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Powered up (Renault Fluence Z.E Dynamique Long Term Test - On Delivery) car review


THE TIMES, they are a’changing. Fuel prices have long since been near the top of people’s day-to-day concern list and it’s now at the point where people have to leave their cars behind altogether and sacrifice part of their lifestyle.

Electric cars promise to help solve the problem, and it’s time to find out whether they can. Renault’s Z.E (zero emission) range of electric cars has been around in the press for months now, but they’re only just arriving on UK roads in the shape of the Kangoo Z.E and this, the Fluence Z.E; the cheapest electric-powered family car on sale today by some margin.

Thanks to the £5,000 government grant towards electric car purchases you can put this Fluence Z.E Dynamique on your drive for £18,395, plus battery rental and any options. In this case that includes stylishly perforated leather seats, metallic paint, a three-pin ‘EVSE’ charging cable for domestic sockets and sun visors for the rear windows.

Dynamique trim offers some useful additions over the basic model, including dual zone climate control, automatic windscreen wipers and headlights, a Carminat TomTom specially adapted for the Fluence Z.E, cruise control, alloy wheels with low-friction tyres, rear parking sensors and more.

As a result the model I’m testing is fully kitted out as far as the Fluence range goes, and comes in at £20,324 on the road. It’s so relatively cheap next to rivals like the Nissan Leaf partially because the batteries aren’t included in the price – you rent them instead.

That means that one of the major barriers to people’s willingness to buy electric cars is removed altogether. There’s no need to worry about battery longevity, which will be especially relevant to second-hand buyers down the line – and therefore it’s good for residual values for the first owner. If ever the batteries start losing charge too quickly, they get replaced free of charge as if you’ve been given a new engine.

Battery rental rates change according to the mileage you expect to cover and the length of your contract. The most you’ll pay is £135 per month for 18,000 miles per year on a single year’s contract and the least that will be common is £69.60, for 6,000 miles per year over three years or more.

The contract is flexible though, and if your circumstances change all you need to do is tell the leasing company who’ll alter your charges accordingly. You can end the contract early with no penalty or you can extend it whenever you like. It’s all very fair and equitable.

With a potential range of over 100 miles the Fluence is more than capable of taking in the average daily commute via the supermarket on the way home, even if you drive it reasonably hard. But that said, there are ways and means to squeeze extra mileage out of it.

Over the next six months I’ll be documenting how many miles I get out of a charge during various different types of driving. I’ll also be calculating the cost of recharging – if any, since public bays are often free to use – and an overall cost per mile figure that can then be compared like for like with diesel cars.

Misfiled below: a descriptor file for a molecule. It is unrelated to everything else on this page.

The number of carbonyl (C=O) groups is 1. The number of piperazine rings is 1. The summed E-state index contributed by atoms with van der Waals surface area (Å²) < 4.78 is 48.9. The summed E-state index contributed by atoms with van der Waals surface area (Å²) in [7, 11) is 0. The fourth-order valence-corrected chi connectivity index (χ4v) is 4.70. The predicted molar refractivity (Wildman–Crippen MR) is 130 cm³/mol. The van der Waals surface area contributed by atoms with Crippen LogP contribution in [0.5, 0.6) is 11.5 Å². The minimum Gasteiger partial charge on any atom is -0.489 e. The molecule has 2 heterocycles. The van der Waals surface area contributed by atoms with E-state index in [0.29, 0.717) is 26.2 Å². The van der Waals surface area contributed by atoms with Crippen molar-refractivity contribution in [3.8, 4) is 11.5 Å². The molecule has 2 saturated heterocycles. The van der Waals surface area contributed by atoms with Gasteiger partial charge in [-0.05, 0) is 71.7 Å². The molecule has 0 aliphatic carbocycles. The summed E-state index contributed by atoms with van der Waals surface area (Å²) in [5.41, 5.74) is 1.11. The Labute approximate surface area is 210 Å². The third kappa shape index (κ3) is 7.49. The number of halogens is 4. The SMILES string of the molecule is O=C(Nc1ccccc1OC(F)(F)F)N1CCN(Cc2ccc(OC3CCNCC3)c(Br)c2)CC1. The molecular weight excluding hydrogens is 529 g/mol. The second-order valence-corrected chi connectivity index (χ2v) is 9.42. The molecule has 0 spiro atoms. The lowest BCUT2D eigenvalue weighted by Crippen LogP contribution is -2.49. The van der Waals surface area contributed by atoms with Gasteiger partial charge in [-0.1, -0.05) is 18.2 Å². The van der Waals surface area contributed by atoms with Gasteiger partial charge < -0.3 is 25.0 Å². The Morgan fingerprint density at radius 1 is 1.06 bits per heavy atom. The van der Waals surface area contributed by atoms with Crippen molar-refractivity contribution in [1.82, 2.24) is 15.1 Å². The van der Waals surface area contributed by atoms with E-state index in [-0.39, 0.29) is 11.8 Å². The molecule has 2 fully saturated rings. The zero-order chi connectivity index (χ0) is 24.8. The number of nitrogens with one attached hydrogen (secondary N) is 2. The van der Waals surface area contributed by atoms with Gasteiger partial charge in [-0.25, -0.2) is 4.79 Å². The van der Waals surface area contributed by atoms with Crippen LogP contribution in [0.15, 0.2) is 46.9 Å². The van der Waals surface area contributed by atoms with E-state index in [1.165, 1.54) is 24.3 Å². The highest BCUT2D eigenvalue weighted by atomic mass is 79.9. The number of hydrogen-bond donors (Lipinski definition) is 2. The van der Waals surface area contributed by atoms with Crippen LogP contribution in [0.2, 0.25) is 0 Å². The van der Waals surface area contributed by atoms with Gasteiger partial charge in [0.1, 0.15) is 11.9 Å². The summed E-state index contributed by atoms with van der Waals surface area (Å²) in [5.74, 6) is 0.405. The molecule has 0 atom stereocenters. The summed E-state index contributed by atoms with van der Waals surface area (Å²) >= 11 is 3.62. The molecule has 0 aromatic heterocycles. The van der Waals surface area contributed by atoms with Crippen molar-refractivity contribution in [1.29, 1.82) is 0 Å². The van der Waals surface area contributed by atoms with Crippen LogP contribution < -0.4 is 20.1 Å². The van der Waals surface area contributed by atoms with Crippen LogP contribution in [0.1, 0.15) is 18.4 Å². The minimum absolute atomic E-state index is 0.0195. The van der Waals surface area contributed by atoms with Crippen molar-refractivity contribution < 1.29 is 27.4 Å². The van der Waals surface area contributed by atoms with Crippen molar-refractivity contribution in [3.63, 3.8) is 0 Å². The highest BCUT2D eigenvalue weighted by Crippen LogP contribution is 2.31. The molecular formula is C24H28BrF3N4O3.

Mine will be an imperfect test in a way, but by the same token very useful. I’m one of the millions of people who can’t park their cars close enough to their houses to be able to make use of a proper electric car charging station. As a result I’m relying entirely on public charging facilities… and I don’t live in London.

I’ve researched two locations near me, both public car parks, that have charging stations. Both have ordinary three-pin plug connections and one has a proper higher-current charging station which will hopefully be compatible with the Fluence’s cable and offer a full recharge in six hours.

This will be a real test of just how viable the Fluence really is in the real world for a normal driver, but during my time with it I’ll be seeing if I can practise some eco-driving techniques to extend the range without arriving everywhere late.

With less than 500 miles on the clock as evidence that Renault UK has completed the compulsory two full charges and two full discharges plus some bedding-in before delivering HY61 PPZ to me, the car is ready to go and whatever happens it’s going to be fantastic finding out whether or not this new age of motoring really is what those of us with our minds on our budgets want it to be.

FACTS AT A GLANCE Model: Renault Fluence Z.E Dynamique, £18,395 on the road (£20,324 as tested).

Motor: Synchronous electric motor producing 94bhp and 167lb.ft Battery capacity: 22kWh.

Performance: Top speed 84mph (limited), 0-62mph in 13.7 seconds.

Cost per mile: n/a Average range: n/a

  • Engineselectric
  • Power
  • 0-60 mph
  • Economy
  • CO2g/km
  • Insurance groups
  • Airbags
  • Seats5 value verdict:    stars

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